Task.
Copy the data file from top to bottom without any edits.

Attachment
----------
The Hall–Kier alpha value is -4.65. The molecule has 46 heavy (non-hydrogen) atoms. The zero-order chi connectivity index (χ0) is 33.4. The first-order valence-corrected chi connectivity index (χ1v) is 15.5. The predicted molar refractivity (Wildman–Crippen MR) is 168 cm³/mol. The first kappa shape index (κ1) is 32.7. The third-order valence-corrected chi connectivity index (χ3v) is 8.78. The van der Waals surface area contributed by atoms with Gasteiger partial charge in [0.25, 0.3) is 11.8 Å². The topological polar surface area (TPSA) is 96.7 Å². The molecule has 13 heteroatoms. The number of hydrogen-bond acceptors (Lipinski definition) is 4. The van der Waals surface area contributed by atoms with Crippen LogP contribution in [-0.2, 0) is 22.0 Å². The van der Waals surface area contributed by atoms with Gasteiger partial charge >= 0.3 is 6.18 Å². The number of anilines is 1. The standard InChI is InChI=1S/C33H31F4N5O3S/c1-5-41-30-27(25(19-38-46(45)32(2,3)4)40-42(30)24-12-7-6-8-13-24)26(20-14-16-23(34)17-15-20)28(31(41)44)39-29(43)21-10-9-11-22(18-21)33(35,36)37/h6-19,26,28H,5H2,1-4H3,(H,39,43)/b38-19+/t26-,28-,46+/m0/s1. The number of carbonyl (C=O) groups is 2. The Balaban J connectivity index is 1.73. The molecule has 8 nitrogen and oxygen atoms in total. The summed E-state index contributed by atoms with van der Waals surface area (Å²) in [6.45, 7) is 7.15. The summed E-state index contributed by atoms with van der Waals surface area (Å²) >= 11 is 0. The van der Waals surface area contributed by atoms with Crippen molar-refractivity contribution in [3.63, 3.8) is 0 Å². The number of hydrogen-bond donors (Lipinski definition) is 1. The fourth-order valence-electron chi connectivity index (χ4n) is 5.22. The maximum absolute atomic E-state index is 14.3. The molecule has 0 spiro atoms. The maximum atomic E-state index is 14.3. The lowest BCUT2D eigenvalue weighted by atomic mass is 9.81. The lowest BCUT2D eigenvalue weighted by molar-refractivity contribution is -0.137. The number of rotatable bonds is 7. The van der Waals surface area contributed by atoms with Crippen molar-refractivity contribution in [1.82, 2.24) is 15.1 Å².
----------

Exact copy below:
The Hall–Kier alpha value is -4.65. The molecule has 46 heavy (non-hydrogen) atoms. The zero-order chi connectivity index (χ0) is 33.4. The first-order valence-corrected chi connectivity index (χ1v) is 15.5. The predicted molar refractivity (Wildman–Crippen MR) is 168 cm³/mol. The first kappa shape index (κ1) is 32.7. The third-order valence-corrected chi connectivity index (χ3v) is 8.78. The van der Waals surface area contributed by atoms with Gasteiger partial charge in [0.25, 0.3) is 11.8 Å². The topological polar surface area (TPSA) is 96.7 Å². The molecule has 13 heteroatoms. The number of hydrogen-bond acceptors (Lipinski definition) is 4. The van der Waals surface area contributed by atoms with Crippen LogP contribution in [-0.2, 0) is 22.0 Å². The van der Waals surface area contributed by atoms with Gasteiger partial charge >= 0.3 is 6.18 Å². The number of anilines is 1. The standard InChI is InChI=1S/C33H31F4N5O3S/c1-5-41-30-27(25(19-38-46(45)32(2,3)4)40-42(30)24-12-7-6-8-13-24)26(20-14-16-23(34)17-15-20)28(31(41)44)39-29(43)21-10-9-11-22(18-21)33(35,36)37/h6-19,26,28H,5H2,1-4H3,(H,39,43)/b38-19+/t26-,28-,46+/m0/s1. The number of carbonyl (C=O) groups is 2. The Balaban J connectivity index is 1.73. The molecule has 8 nitrogen and oxygen atoms in total. The summed E-state index contributed by atoms with van der Waals surface area (Å²) in [6.45, 7) is 7.15. The summed E-state index contributed by atoms with van der Waals surface area (Å²) >= 11 is 0. The van der Waals surface area contributed by atoms with Crippen molar-refractivity contribution in [3.63, 3.8) is 0 Å². The number of hydrogen-bond donors (Lipinski definition) is 1. The fourth-order valence-electron chi connectivity index (χ4n) is 5.22. The maximum absolute atomic E-state index is 14.3. The molecule has 0 spiro atoms. The maximum atomic E-state index is 14.3. The lowest BCUT2D eigenvalue weighted by atomic mass is 9.81. The lowest BCUT2D eigenvalue weighted by molar-refractivity contribution is -0.137. The number of rotatable bonds is 7. The van der Waals surface area contributed by atoms with Crippen molar-refractivity contribution in [1.82, 2.24) is 15.1 Å².